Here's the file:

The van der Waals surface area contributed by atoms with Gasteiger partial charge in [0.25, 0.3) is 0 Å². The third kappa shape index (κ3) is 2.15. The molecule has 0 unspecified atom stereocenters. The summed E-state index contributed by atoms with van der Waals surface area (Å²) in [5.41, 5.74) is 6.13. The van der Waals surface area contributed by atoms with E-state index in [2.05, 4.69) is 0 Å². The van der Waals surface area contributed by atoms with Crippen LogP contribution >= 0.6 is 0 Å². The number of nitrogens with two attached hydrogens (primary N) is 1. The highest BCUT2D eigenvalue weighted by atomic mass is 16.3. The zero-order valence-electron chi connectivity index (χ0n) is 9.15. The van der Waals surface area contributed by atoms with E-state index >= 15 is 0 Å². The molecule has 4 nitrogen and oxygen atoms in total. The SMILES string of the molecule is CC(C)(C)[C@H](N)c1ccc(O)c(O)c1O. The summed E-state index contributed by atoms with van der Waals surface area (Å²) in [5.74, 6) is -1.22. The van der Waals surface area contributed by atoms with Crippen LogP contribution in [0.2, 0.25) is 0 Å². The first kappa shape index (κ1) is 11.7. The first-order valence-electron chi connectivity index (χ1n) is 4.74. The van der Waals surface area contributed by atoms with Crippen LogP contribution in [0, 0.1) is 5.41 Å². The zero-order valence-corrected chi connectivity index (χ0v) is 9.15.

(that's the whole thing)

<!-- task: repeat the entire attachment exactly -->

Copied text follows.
The van der Waals surface area contributed by atoms with Gasteiger partial charge in [0.25, 0.3) is 0 Å². The third kappa shape index (κ3) is 2.15. The molecule has 0 unspecified atom stereocenters. The summed E-state index contributed by atoms with van der Waals surface area (Å²) in [5.41, 5.74) is 6.13. The van der Waals surface area contributed by atoms with E-state index in [2.05, 4.69) is 0 Å². The van der Waals surface area contributed by atoms with Crippen LogP contribution >= 0.6 is 0 Å². The number of nitrogens with two attached hydrogens (primary N) is 1. The highest BCUT2D eigenvalue weighted by atomic mass is 16.3. The zero-order valence-electron chi connectivity index (χ0n) is 9.15. The van der Waals surface area contributed by atoms with E-state index >= 15 is 0 Å². The molecule has 4 nitrogen and oxygen atoms in total. The SMILES string of the molecule is CC(C)(C)[C@H](N)c1ccc(O)c(O)c1O. The summed E-state index contributed by atoms with van der Waals surface area (Å²) in [5.74, 6) is -1.22. The van der Waals surface area contributed by atoms with Crippen LogP contribution in [0.2, 0.25) is 0 Å². The first kappa shape index (κ1) is 11.7. The first-order valence-electron chi connectivity index (χ1n) is 4.74. The van der Waals surface area contributed by atoms with Crippen LogP contribution in [0, 0.1) is 5.41 Å². The zero-order valence-corrected chi connectivity index (χ0v) is 9.15.